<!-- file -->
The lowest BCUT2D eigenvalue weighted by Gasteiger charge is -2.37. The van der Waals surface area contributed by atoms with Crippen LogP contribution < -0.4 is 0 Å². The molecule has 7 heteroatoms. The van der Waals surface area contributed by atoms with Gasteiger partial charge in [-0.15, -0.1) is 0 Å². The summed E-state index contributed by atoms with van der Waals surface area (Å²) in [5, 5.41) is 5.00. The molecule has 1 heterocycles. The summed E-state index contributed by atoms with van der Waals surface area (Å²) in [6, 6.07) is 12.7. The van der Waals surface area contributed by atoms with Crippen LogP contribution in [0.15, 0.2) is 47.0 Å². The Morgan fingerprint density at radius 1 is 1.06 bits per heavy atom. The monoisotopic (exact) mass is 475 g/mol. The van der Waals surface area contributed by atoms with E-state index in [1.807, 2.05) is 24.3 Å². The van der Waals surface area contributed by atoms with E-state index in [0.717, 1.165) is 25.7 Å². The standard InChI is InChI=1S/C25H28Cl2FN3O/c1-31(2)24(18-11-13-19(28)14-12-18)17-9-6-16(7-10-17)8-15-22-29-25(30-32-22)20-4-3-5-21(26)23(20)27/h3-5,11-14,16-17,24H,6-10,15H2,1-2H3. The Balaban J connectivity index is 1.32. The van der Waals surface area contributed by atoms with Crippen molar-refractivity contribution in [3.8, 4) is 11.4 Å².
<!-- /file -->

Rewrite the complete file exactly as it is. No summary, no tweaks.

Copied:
The lowest BCUT2D eigenvalue weighted by Gasteiger charge is -2.37. The van der Waals surface area contributed by atoms with Crippen LogP contribution < -0.4 is 0 Å². The molecule has 7 heteroatoms. The van der Waals surface area contributed by atoms with Gasteiger partial charge in [-0.15, -0.1) is 0 Å². The summed E-state index contributed by atoms with van der Waals surface area (Å²) in [5, 5.41) is 5.00. The molecule has 1 heterocycles. The summed E-state index contributed by atoms with van der Waals surface area (Å²) in [6, 6.07) is 12.7. The van der Waals surface area contributed by atoms with Crippen LogP contribution in [0.15, 0.2) is 47.0 Å². The Morgan fingerprint density at radius 1 is 1.06 bits per heavy atom. The monoisotopic (exact) mass is 475 g/mol. The van der Waals surface area contributed by atoms with E-state index in [1.807, 2.05) is 24.3 Å². The van der Waals surface area contributed by atoms with E-state index in [0.717, 1.165) is 25.7 Å². The standard InChI is InChI=1S/C25H28Cl2FN3O/c1-31(2)24(18-11-13-19(28)14-12-18)17-9-6-16(7-10-17)8-15-22-29-25(30-32-22)20-4-3-5-21(26)23(20)27/h3-5,11-14,16-17,24H,6-10,15H2,1-2H3. The Balaban J connectivity index is 1.32. The van der Waals surface area contributed by atoms with Crippen molar-refractivity contribution in [3.8, 4) is 11.4 Å².